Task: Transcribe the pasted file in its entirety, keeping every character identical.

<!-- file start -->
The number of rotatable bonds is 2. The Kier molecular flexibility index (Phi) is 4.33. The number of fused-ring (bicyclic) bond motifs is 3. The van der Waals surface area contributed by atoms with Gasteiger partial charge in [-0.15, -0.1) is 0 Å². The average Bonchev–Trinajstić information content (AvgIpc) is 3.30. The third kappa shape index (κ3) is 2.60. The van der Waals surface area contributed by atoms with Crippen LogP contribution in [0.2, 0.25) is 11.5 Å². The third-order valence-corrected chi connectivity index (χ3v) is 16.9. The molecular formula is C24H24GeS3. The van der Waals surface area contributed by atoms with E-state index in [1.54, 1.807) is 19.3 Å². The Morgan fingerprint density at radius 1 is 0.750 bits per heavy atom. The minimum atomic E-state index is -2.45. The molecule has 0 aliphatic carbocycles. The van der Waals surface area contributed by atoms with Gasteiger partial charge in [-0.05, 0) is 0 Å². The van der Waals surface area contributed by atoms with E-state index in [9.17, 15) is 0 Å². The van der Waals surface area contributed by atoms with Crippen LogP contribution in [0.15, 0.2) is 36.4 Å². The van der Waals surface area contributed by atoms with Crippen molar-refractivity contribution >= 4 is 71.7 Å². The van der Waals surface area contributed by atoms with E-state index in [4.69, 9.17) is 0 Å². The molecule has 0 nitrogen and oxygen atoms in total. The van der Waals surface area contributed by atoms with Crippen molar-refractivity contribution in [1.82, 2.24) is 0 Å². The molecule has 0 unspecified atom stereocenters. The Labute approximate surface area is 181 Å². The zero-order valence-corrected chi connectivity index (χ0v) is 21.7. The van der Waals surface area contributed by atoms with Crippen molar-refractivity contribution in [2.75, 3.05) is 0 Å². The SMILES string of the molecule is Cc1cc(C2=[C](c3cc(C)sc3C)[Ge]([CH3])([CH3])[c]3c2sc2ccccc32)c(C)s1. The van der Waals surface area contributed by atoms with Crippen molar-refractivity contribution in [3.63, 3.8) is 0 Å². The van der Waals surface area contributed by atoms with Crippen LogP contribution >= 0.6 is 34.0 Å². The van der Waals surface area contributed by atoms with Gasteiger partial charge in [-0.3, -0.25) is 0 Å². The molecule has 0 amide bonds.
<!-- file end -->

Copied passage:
The number of rotatable bonds is 2. The Kier molecular flexibility index (Phi) is 4.33. The number of fused-ring (bicyclic) bond motifs is 3. The van der Waals surface area contributed by atoms with Gasteiger partial charge in [-0.15, -0.1) is 0 Å². The average Bonchev–Trinajstić information content (AvgIpc) is 3.30. The third kappa shape index (κ3) is 2.60. The van der Waals surface area contributed by atoms with Crippen LogP contribution in [0.2, 0.25) is 11.5 Å². The third-order valence-corrected chi connectivity index (χ3v) is 16.9. The molecular formula is C24H24GeS3. The van der Waals surface area contributed by atoms with E-state index in [1.54, 1.807) is 19.3 Å². The Morgan fingerprint density at radius 1 is 0.750 bits per heavy atom. The minimum atomic E-state index is -2.45. The molecule has 0 aliphatic carbocycles. The van der Waals surface area contributed by atoms with Gasteiger partial charge in [-0.05, 0) is 0 Å². The van der Waals surface area contributed by atoms with E-state index in [9.17, 15) is 0 Å². The van der Waals surface area contributed by atoms with Crippen LogP contribution in [0.15, 0.2) is 36.4 Å². The van der Waals surface area contributed by atoms with Crippen molar-refractivity contribution >= 4 is 71.7 Å². The van der Waals surface area contributed by atoms with E-state index in [4.69, 9.17) is 0 Å². The molecule has 0 nitrogen and oxygen atoms in total. The van der Waals surface area contributed by atoms with Crippen molar-refractivity contribution in [1.82, 2.24) is 0 Å². The molecule has 0 unspecified atom stereocenters. The Labute approximate surface area is 181 Å². The zero-order valence-corrected chi connectivity index (χ0v) is 21.7. The van der Waals surface area contributed by atoms with Crippen molar-refractivity contribution in [2.75, 3.05) is 0 Å². The SMILES string of the molecule is Cc1cc(C2=[C](c3cc(C)sc3C)[Ge]([CH3])([CH3])[c]3c2sc2ccccc32)c(C)s1. The van der Waals surface area contributed by atoms with Crippen molar-refractivity contribution in [3.63, 3.8) is 0 Å². The van der Waals surface area contributed by atoms with Crippen LogP contribution >= 0.6 is 34.0 Å². The van der Waals surface area contributed by atoms with Gasteiger partial charge in [-0.3, -0.25) is 0 Å². The molecule has 0 amide bonds.